GT NIT White Screen


Junior Member
Driving me mad, and seem to be going round in circles.

I wonder if anyone could suggest what's going on.

This a 'Mark 1' Magneti NIT, that is version 7.x Hardware: No USB or Bluetooth. Yes it's rubbish.

This isn't the usual repeated rebooting, with the Maserati Logo, that is attributable to disk head crashes. The disk has been replaced and clean image loaded. It was the test system for Phil's excellent work in replacing the disks and solving the boot issues.
Before I start pulling the NIT and probing inside again, perhaps someone could shed some light.
The cabling is fine. Although the NIT's been out many times as part of the tests, the cabling looks sound. It's tight behind there, and thought that a connector was becoming dislodged or cable pinched near one of the sharp metal support. Side panels off, cable carefully routed away from obstructions, connectors fine.
Oh, and as a precaution, the battery was replaced on Tuesday with a Bosch 5 as recommended on a recent post, unfortunately to no avail. Katching, £179.

I'm going to call this 'Cold Start'. Not an accurate term, but let's say after the car has been standing for between 12 to 18 hours.
Screen completely blank. No controls on NIT work, radio, source, on off switch.
Stays that way for 12 to 15 minutes, then boot logo, and rapid boot to last screen setting.
Everything fine.
Re-starts normally for the rest of the day.

Warm start: Let's say left for 2 or three hours.
Either starts up immediately to last screen without boot sequence, or rapidly reboots as normal.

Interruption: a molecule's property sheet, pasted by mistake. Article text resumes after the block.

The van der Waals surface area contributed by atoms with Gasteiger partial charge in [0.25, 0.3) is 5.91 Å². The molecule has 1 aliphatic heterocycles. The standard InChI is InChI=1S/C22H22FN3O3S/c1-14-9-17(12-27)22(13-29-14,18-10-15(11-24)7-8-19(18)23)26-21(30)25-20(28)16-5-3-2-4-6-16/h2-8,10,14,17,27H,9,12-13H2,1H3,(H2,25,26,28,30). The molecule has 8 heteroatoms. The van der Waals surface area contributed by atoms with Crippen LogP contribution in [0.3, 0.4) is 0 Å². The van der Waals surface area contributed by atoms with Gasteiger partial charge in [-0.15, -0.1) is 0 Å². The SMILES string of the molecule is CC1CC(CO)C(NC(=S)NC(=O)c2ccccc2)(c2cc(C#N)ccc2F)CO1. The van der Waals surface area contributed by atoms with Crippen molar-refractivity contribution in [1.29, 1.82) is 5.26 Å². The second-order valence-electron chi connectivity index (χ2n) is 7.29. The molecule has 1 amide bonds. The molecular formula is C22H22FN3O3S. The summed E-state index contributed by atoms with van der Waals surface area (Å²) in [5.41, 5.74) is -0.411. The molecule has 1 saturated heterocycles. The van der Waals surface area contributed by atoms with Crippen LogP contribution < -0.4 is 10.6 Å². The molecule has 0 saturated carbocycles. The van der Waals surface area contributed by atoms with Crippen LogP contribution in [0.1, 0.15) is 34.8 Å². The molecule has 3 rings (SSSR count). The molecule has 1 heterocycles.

Perceive this is normal

Hot Start: Let's say left off for half an hour:
Restarts to last setting bypassing boot screen
Perceive this is normal.

One suggestion is that the boot EEPROM is losing its checksum, in which case is loads a fresh image from the disk, together with archived previous settings.
This could account for the time lapse especially if the EEPROM is 'slow' write.

The question is why?
It certainly seems to be a power bank issue. I'd expect to see CMOS RAM to behave this way, as when a PC's battery is duff, failing to keep the CMOS up, and previous settings are lost. But, EEPROM shouldn't do this, and their lifetimes are usually much longer than 10 years.

The question is, and before I start stripping the unit again, is it CMOS and supported by an on board battery? If so this is probably curable with a simple replace. However I don't recall seeing any battery when last dismantled, but that was 3 or 4 months ago.

This NIT is the only thing that really bugs me about the car, well, apart from not having a valved exhaust, but that is solvable. A new unit is about £3,500. Fuff, second hand one's I can't find, apart from the Polish/German chap on e-bay without assurance that it'd work. . I'd readily swap it out for a 8.x hardware unit if I could find one (replacing the carp disk again), or just solve this one.

Anyone know about the 7x board and what it might be? Probably exactly similar to the 8.x board processor.
Anyone know where I might source a 2nd hand replacement.